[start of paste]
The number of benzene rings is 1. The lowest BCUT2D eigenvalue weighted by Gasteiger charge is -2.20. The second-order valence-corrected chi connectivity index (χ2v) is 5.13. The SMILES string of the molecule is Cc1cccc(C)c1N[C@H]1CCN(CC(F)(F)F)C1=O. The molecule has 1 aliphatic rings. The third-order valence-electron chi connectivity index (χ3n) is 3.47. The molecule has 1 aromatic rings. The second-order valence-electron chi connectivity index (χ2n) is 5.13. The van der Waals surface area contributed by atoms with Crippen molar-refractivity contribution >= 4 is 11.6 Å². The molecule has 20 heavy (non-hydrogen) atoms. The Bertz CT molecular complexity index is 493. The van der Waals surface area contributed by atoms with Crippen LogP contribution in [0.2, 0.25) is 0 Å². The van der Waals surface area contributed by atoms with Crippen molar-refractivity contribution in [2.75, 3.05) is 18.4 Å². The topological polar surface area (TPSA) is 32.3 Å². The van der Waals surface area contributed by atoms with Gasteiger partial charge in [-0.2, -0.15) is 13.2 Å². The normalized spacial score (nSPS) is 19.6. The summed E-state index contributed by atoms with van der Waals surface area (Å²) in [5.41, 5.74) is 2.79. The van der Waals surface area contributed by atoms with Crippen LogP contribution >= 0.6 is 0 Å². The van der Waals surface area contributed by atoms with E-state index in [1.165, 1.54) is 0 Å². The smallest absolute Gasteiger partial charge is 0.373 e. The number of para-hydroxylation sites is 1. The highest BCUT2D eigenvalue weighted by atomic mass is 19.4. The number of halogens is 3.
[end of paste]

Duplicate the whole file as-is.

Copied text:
The number of benzene rings is 1. The lowest BCUT2D eigenvalue weighted by Gasteiger charge is -2.20. The second-order valence-corrected chi connectivity index (χ2v) is 5.13. The SMILES string of the molecule is Cc1cccc(C)c1N[C@H]1CCN(CC(F)(F)F)C1=O. The molecule has 1 aliphatic rings. The third-order valence-electron chi connectivity index (χ3n) is 3.47. The molecule has 1 aromatic rings. The second-order valence-electron chi connectivity index (χ2n) is 5.13. The van der Waals surface area contributed by atoms with Crippen molar-refractivity contribution >= 4 is 11.6 Å². The molecule has 20 heavy (non-hydrogen) atoms. The Bertz CT molecular complexity index is 493. The van der Waals surface area contributed by atoms with Crippen LogP contribution in [0.2, 0.25) is 0 Å². The van der Waals surface area contributed by atoms with Crippen molar-refractivity contribution in [2.75, 3.05) is 18.4 Å². The topological polar surface area (TPSA) is 32.3 Å². The van der Waals surface area contributed by atoms with Gasteiger partial charge in [-0.2, -0.15) is 13.2 Å². The normalized spacial score (nSPS) is 19.6. The summed E-state index contributed by atoms with van der Waals surface area (Å²) in [5.41, 5.74) is 2.79. The van der Waals surface area contributed by atoms with Crippen LogP contribution >= 0.6 is 0 Å². The van der Waals surface area contributed by atoms with E-state index in [1.165, 1.54) is 0 Å². The smallest absolute Gasteiger partial charge is 0.373 e. The number of para-hydroxylation sites is 1. The highest BCUT2D eigenvalue weighted by atomic mass is 19.4. The number of halogens is 3.